Methylation of histone tails appears to be a modification that is able to persist, at least for some time, even after dissociation of the HMTase (Ng et al, 2003). We previously proposed that H3 K27 methylation by E(z) may serve as a molecular mark of the silenced state of HOX genes (Müller et al, 2002). Similarly, histone methylation by Trx and Ash1 may provide a mark that allows the propagation of the active state of HOX genes through replication and mitosis. In particular, the methylation mark created by Trx and Ash1 may be critical to prevent PcG silencing during stages of the cell cycle when no transcription is taking place.

Methods

The following fly strains were used in this study: w;FRT82B trxe2/TM6C, w;FRT82B ScmD1/TM6C, w;FRT82B ScmD1trxe2/TM6C, w;ash122FRT2A/TM6C,w;E(z)731FRT2A/TM6C, w;E(z)731ash122FRT2A/TM6C, esc6/CyO;FRT82B trxe2/TM2,w;ash122FRT2A trxe2/TM6C, w;ash122FRT2A ScmD1trxe2/TM6C.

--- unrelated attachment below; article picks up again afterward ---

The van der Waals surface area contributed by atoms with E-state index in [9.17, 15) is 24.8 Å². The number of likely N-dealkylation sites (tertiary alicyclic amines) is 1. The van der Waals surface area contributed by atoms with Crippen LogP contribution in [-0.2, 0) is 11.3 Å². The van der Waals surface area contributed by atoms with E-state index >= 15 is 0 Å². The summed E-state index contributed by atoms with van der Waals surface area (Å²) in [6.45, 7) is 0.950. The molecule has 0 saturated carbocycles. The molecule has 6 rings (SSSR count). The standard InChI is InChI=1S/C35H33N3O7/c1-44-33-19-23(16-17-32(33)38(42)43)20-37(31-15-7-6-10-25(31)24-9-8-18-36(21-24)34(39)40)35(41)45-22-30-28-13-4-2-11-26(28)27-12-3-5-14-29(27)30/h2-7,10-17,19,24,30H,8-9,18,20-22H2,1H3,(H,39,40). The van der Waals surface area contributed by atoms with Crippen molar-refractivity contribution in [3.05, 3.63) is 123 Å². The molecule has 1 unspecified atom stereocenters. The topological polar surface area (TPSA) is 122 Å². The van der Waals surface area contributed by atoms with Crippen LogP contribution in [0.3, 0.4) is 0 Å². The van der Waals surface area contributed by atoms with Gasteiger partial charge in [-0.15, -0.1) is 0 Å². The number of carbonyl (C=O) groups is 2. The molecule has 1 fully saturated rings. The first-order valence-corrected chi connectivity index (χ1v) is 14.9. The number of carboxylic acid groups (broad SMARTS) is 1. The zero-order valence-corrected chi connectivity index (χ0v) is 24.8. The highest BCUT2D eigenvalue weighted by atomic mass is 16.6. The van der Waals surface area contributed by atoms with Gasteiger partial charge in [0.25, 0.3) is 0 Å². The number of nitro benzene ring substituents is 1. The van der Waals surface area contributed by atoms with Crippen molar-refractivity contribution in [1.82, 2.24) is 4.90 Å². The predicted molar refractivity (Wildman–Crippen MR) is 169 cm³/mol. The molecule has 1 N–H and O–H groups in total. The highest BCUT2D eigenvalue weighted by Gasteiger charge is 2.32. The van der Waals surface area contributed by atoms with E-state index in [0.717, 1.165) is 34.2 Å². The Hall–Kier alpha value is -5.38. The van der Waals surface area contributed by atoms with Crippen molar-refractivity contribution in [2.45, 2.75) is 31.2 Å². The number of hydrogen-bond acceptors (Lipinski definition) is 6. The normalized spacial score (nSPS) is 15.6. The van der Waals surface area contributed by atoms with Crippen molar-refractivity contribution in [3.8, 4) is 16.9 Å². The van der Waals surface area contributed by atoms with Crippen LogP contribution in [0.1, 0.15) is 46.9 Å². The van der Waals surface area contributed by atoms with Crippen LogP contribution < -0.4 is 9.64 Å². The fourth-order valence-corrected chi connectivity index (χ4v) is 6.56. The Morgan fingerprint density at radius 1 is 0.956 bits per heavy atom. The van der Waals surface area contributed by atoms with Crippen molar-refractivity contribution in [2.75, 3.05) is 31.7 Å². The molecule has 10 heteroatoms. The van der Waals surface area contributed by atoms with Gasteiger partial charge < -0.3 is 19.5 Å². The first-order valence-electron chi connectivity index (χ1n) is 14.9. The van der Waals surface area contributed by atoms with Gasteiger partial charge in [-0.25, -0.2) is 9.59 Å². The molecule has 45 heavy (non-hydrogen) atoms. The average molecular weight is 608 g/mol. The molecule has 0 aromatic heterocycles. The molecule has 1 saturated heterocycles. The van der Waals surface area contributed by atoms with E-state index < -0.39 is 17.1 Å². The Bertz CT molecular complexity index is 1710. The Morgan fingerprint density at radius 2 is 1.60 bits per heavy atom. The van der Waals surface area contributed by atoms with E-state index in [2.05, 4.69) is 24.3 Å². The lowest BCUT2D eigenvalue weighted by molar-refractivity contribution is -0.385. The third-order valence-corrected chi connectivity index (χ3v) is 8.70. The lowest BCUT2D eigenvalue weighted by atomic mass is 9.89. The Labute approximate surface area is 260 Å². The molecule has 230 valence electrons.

The PcG and trxG mutant alleles used in this study are all genetically or molecularly defined as null alleles (http://flybase.bio.indiana.edu/). Marked clones in imaginal discs were induced and stained as described (Beuchle et al, 2001). Germ‐line clone analysis, cuticle preparations and embryo stainings were carried out following standard protocols; balancer chromosomes carrying GFP marker genes were used to genotype mutant embryos.

Acknowledgements

We thank Allen Shearn for fly strains. Suggestions from Andreas Ladurner, Elisa Izaurralde and Gary Struhl helped to improve the manuscript. T.K. is supported by a grant from the DFG.

References